Additional material for students of Aalto University course t-110.5140 "Network Application Frameworks"
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web-development-aalto

Additional material for students of Aalto University course t-110.5140 "Network Application Frameworks"

Rich-client Web Development

See Developing With Web Standards, especially chapters 4 and 6.

For jQuery, there are many tutorials, for instance, this one.

RESTful Server Development

In the example, we used Scala programming language, the Scalatra web framework and SBT build tool for building and running.

We also used IntelliJ IDEA for editing and compiling the code. You need the IDEA Scala plugin for Scala projects. You can install this plugin using IDEA Settings. Instead of IDEA, you can of course use any other editor or IDE, such as VIM or Eclipse (with Scala plugin).

PartyBlastr

Current version running at PartyBlastr.

Current source code and development instructions available at GitHub.

Architectural alternatives

  • Server-side templating
    • "Easy to start" because you can mix content and logic on the same "page"
    • UI and backend logic get easily mixed leading to spaghetti code
    • No abstraction layers
    • Testing difficult (can not test individual pieces)
    • Especially with PHP: hosting is trivial because mod-php tends to be installed on Apache
  • Server-side frameworks
    • "Full solution" comprising server-side and client-side stuff
    • Desktop-like programming: Hide the client-server separation to some extent (good or bad?)
    • Wicket (Components with separate HTML and Java code)
    • Google Web Toolkit (Components that produce HTML, Java2JS compilation)
    • Rails (Full solution. MVC separates concerns, includes persistence with MySQL etc)
    • Scalability issues: server-side is stateful => not trivial to deploy parallel server nodes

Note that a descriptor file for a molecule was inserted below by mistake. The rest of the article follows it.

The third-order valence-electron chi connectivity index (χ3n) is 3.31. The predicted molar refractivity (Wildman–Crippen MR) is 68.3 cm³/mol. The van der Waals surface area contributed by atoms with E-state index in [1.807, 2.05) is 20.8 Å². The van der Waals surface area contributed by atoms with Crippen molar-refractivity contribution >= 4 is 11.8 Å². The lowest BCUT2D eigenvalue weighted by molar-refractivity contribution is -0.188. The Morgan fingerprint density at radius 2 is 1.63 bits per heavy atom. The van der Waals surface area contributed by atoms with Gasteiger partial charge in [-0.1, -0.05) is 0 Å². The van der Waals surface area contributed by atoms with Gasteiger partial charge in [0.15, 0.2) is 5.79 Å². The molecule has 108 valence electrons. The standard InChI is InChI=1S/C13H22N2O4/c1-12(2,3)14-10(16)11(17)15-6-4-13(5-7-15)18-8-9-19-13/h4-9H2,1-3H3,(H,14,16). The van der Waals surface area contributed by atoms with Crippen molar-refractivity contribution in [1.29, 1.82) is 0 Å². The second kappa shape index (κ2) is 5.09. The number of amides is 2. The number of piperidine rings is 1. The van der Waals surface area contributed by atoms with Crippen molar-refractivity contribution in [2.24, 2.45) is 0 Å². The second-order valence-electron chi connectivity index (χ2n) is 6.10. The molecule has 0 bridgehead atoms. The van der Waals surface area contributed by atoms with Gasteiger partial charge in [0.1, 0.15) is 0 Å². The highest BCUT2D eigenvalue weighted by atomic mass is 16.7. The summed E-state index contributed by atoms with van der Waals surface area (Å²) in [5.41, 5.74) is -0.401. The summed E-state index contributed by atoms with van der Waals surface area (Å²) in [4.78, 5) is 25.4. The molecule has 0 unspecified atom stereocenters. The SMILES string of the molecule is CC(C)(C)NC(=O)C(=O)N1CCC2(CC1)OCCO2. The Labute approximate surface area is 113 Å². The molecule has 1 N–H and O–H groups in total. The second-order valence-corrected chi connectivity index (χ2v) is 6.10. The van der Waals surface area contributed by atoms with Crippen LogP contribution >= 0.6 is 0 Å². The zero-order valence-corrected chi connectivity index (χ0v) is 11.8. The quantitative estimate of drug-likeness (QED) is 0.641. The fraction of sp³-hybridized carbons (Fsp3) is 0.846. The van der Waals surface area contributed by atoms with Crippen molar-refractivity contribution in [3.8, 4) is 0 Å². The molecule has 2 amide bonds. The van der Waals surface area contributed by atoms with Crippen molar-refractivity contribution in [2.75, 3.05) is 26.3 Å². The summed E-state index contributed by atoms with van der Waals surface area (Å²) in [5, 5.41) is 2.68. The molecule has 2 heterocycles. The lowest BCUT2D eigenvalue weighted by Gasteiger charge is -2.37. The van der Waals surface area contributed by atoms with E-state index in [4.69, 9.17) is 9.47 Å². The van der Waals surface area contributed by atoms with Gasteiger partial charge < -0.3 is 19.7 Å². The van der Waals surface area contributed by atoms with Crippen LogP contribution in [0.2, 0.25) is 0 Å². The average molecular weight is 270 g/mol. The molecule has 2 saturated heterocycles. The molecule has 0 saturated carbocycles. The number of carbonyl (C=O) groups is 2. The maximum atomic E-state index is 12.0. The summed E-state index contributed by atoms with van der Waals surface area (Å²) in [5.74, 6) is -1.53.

• Performance issues: lots of roundtrips with AJAX
    • Does not enforce UI/Service separation => ties business logic and UI together
  • Rich client + REST
    • Clear architectural split between client and server
      • multiple clients can be implemented
      • client/server implementation technology choices are independent
        • Server : Java / .NET / Ruby / Scala / ..
        • Client : HTML+JS / Flash / Mobile / Desktop
    • Separate testing/development of frontend and backend possible (mock the other side in test)
    • Fat client can minimize client-server traffic, reducing server load and roundtrips for maximum performance
    • Takes the HTTP infrastructure to full use: caching reduces server load
    • Scalability good : stateless server nodes can be deployed in parallel
    • Javascript community is very active, producing innovative new libs and frameworks all the time
    • REST is not suitable for everything
      • Push to client (instead of polling)
      • Content streaming (video, audio)

Server-side programming languages

This is opinionated :)

  • Java

    • JRE => hosting, perfomance, field-proven runtime
    • Library, Documentation availability
    • Large developer base
    • Development tools (Eclipse, IDEA)
    • Retarded development compared to .NET for example
  • Ruby

    • More modern language, supports FP better
    • Rails, Sinatra frameworks support rapid development
    • Performance not so good (not JRE based)
    • Dynamic typing
  • PHP

    • Easy to start (documentation, can embed logic into HTML)
    • Apache support => easy deployment
    • Not a very nice programming language
    • Oriented towards server-side templating => not a real alternative as a RESTful server lang
  • .NET

    • Good tools, documentation
    • Improving constantly (esp. compared to Java), new languages introduced etc (F#)
    • Large developer base
    • Dev machines and servers must be Windows (practically)
  • Haskell

    • Modern, expressive language
    • Frameworks for RESTful web services: Yesod, Snap
    • Not well known, tiny developer base (compared to..)
    • No IDE support (not a killer in this scale)
    • Non JRE => hosting more difficult
  • Scala

    • Modern, expressive language
    • JRE => hosting, perfomance, field-proven runtime
    • Java libraries can be used
    • Nice Scala frameworks (Scalatra, lift-json)
    • Transition from Java/.NET is easier than Haskell, Clojure, Ruby
    • IDE support not so fantastic (improving though)
    • Binary instability (dependency on Scala version)
    • Framework/library maturity (new stuff is introduced rapidly, doesn't get stable before may already be replaced by something else)
    • In active developement, both libs&lang => intreresting environment for developers
  • Why Scala for Partyblastr?

    • Elegant lang, functional programming
    • Deploy to JRE => Hosting available : Heroku, Google App Engine
    • Not too foreign for students who know Java